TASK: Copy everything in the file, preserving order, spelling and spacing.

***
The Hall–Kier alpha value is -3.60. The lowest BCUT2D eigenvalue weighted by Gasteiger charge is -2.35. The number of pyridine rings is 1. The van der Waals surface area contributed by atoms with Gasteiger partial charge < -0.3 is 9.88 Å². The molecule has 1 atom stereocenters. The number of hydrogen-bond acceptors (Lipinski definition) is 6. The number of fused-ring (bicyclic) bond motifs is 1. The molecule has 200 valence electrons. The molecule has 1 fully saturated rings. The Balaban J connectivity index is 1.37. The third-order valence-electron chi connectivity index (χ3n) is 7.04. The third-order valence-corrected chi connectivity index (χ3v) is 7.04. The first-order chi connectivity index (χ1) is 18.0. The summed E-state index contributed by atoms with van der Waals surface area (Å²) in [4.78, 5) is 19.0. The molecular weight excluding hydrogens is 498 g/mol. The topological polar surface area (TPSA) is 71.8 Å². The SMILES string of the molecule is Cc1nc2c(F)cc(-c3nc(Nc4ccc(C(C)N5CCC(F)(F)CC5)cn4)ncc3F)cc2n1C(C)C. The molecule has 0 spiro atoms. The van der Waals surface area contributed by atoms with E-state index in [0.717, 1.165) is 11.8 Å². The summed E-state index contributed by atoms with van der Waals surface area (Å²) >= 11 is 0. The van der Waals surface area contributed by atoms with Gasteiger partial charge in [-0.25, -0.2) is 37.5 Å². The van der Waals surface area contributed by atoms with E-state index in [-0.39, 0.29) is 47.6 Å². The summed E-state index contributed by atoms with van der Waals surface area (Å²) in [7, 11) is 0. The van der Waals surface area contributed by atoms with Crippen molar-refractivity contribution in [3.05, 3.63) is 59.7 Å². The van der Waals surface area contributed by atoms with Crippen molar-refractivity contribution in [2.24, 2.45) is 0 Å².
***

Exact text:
The Hall–Kier alpha value is -3.60. The lowest BCUT2D eigenvalue weighted by Gasteiger charge is -2.35. The number of pyridine rings is 1. The van der Waals surface area contributed by atoms with Gasteiger partial charge < -0.3 is 9.88 Å². The molecule has 1 atom stereocenters. The number of hydrogen-bond acceptors (Lipinski definition) is 6. The number of fused-ring (bicyclic) bond motifs is 1. The molecule has 200 valence electrons. The molecule has 1 fully saturated rings. The Balaban J connectivity index is 1.37. The third-order valence-electron chi connectivity index (χ3n) is 7.04. The third-order valence-corrected chi connectivity index (χ3v) is 7.04. The first-order chi connectivity index (χ1) is 18.0. The summed E-state index contributed by atoms with van der Waals surface area (Å²) in [4.78, 5) is 19.0. The molecular weight excluding hydrogens is 498 g/mol. The topological polar surface area (TPSA) is 71.8 Å². The SMILES string of the molecule is Cc1nc2c(F)cc(-c3nc(Nc4ccc(C(C)N5CCC(F)(F)CC5)cn4)ncc3F)cc2n1C(C)C. The molecule has 0 spiro atoms. The van der Waals surface area contributed by atoms with E-state index in [0.717, 1.165) is 11.8 Å². The summed E-state index contributed by atoms with van der Waals surface area (Å²) >= 11 is 0. The van der Waals surface area contributed by atoms with Gasteiger partial charge in [-0.25, -0.2) is 37.5 Å². The van der Waals surface area contributed by atoms with E-state index in [-0.39, 0.29) is 47.6 Å². The summed E-state index contributed by atoms with van der Waals surface area (Å²) in [7, 11) is 0. The van der Waals surface area contributed by atoms with Crippen molar-refractivity contribution in [3.05, 3.63) is 59.7 Å². The van der Waals surface area contributed by atoms with Crippen molar-refractivity contribution in [2.24, 2.45) is 0 Å².